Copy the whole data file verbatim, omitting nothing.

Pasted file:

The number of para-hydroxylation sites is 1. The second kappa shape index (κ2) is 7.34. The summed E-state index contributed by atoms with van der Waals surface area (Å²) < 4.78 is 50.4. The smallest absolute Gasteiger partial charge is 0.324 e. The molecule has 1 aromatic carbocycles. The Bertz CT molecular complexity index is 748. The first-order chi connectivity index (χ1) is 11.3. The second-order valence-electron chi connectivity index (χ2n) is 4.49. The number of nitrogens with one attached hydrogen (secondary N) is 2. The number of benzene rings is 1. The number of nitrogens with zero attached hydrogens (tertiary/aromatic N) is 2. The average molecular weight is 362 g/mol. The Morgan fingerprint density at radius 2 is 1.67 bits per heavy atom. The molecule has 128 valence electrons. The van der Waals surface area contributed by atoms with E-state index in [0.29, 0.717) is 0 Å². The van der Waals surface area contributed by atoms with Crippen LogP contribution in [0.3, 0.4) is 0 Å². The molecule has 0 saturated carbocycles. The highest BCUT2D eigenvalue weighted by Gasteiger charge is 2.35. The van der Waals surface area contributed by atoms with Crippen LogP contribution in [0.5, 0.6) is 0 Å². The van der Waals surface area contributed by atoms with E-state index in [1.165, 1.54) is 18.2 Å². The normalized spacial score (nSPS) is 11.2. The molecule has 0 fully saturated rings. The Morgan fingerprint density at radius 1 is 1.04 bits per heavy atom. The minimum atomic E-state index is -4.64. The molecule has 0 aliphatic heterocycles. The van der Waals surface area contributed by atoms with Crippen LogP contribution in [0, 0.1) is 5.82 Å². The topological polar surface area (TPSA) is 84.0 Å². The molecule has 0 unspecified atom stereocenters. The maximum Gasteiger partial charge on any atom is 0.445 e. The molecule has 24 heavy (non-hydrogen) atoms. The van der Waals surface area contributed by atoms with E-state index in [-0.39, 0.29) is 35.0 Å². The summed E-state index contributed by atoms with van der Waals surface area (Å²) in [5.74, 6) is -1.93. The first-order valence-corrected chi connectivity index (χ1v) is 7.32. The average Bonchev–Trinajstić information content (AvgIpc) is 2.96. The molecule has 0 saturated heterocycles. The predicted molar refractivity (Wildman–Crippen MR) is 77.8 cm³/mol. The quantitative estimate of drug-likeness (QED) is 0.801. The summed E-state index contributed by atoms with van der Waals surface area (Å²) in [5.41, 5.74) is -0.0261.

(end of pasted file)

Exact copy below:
The number of para-hydroxylation sites is 1. The second kappa shape index (κ2) is 7.34. The summed E-state index contributed by atoms with van der Waals surface area (Å²) < 4.78 is 50.4. The smallest absolute Gasteiger partial charge is 0.324 e. The molecule has 1 aromatic carbocycles. The Bertz CT molecular complexity index is 748. The first-order chi connectivity index (χ1) is 11.3. The second-order valence-electron chi connectivity index (χ2n) is 4.49. The number of nitrogens with one attached hydrogen (secondary N) is 2. The number of benzene rings is 1. The number of nitrogens with zero attached hydrogens (tertiary/aromatic N) is 2. The average molecular weight is 362 g/mol. The Morgan fingerprint density at radius 2 is 1.67 bits per heavy atom. The molecule has 128 valence electrons. The van der Waals surface area contributed by atoms with E-state index in [0.29, 0.717) is 0 Å². The van der Waals surface area contributed by atoms with Crippen LogP contribution in [0.3, 0.4) is 0 Å². The molecule has 0 saturated carbocycles. The highest BCUT2D eigenvalue weighted by Gasteiger charge is 2.35. The van der Waals surface area contributed by atoms with Crippen LogP contribution in [0.5, 0.6) is 0 Å². The van der Waals surface area contributed by atoms with E-state index in [1.165, 1.54) is 18.2 Å². The normalized spacial score (nSPS) is 11.2. The molecule has 0 fully saturated rings. The Morgan fingerprint density at radius 1 is 1.04 bits per heavy atom. The minimum atomic E-state index is -4.64. The molecule has 0 aliphatic heterocycles. The van der Waals surface area contributed by atoms with Crippen LogP contribution in [0, 0.1) is 5.82 Å². The topological polar surface area (TPSA) is 84.0 Å². The molecule has 0 unspecified atom stereocenters. The maximum Gasteiger partial charge on any atom is 0.445 e. The molecule has 24 heavy (non-hydrogen) atoms. The van der Waals surface area contributed by atoms with E-state index in [-0.39, 0.29) is 35.0 Å². The summed E-state index contributed by atoms with van der Waals surface area (Å²) in [5.74, 6) is -1.93. The first-order valence-corrected chi connectivity index (χ1v) is 7.32. The average Bonchev–Trinajstić information content (AvgIpc) is 2.96. The molecule has 0 saturated heterocycles. The predicted molar refractivity (Wildman–Crippen MR) is 77.8 cm³/mol. The quantitative estimate of drug-likeness (QED) is 0.801. The summed E-state index contributed by atoms with van der Waals surface area (Å²) in [5.41, 5.74) is -0.0261.